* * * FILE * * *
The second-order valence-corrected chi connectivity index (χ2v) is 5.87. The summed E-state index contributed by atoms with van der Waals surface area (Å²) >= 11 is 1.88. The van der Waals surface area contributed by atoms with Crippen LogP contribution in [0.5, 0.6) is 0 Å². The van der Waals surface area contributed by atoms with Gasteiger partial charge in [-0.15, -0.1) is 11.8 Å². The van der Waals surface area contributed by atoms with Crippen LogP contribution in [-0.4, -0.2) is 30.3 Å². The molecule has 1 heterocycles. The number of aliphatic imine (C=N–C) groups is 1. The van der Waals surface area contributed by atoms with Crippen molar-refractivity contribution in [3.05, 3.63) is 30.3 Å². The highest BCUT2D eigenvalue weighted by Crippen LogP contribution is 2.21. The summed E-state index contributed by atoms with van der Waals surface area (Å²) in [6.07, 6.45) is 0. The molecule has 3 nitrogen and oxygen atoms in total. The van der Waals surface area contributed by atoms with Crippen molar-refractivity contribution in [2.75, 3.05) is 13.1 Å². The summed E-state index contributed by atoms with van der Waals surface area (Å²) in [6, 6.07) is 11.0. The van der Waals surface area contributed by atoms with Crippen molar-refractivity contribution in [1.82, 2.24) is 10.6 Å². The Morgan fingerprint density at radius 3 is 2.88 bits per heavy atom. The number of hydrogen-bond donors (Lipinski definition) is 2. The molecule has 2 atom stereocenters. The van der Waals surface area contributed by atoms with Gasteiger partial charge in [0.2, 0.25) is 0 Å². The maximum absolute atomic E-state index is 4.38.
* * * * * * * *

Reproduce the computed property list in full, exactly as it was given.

The second-order valence-corrected chi connectivity index (χ2v) is 5.87. The summed E-state index contributed by atoms with van der Waals surface area (Å²) >= 11 is 1.88. The van der Waals surface area contributed by atoms with Crippen LogP contribution in [0.5, 0.6) is 0 Å². The van der Waals surface area contributed by atoms with Gasteiger partial charge in [-0.15, -0.1) is 11.8 Å². The van der Waals surface area contributed by atoms with Crippen LogP contribution in [-0.4, -0.2) is 30.3 Å². The molecule has 1 heterocycles. The number of aliphatic imine (C=N–C) groups is 1. The van der Waals surface area contributed by atoms with Crippen molar-refractivity contribution in [3.05, 3.63) is 30.3 Å². The highest BCUT2D eigenvalue weighted by Crippen LogP contribution is 2.21. The summed E-state index contributed by atoms with van der Waals surface area (Å²) in [6.07, 6.45) is 0. The molecule has 3 nitrogen and oxygen atoms in total. The van der Waals surface area contributed by atoms with Crippen molar-refractivity contribution in [2.75, 3.05) is 13.1 Å². The summed E-state index contributed by atoms with van der Waals surface area (Å²) in [6, 6.07) is 11.0. The van der Waals surface area contributed by atoms with Crippen molar-refractivity contribution in [1.82, 2.24) is 10.6 Å². The Morgan fingerprint density at radius 3 is 2.88 bits per heavy atom. The number of hydrogen-bond donors (Lipinski definition) is 2. The molecule has 2 atom stereocenters. The van der Waals surface area contributed by atoms with Gasteiger partial charge in [0.2, 0.25) is 0 Å². The maximum absolute atomic E-state index is 4.38.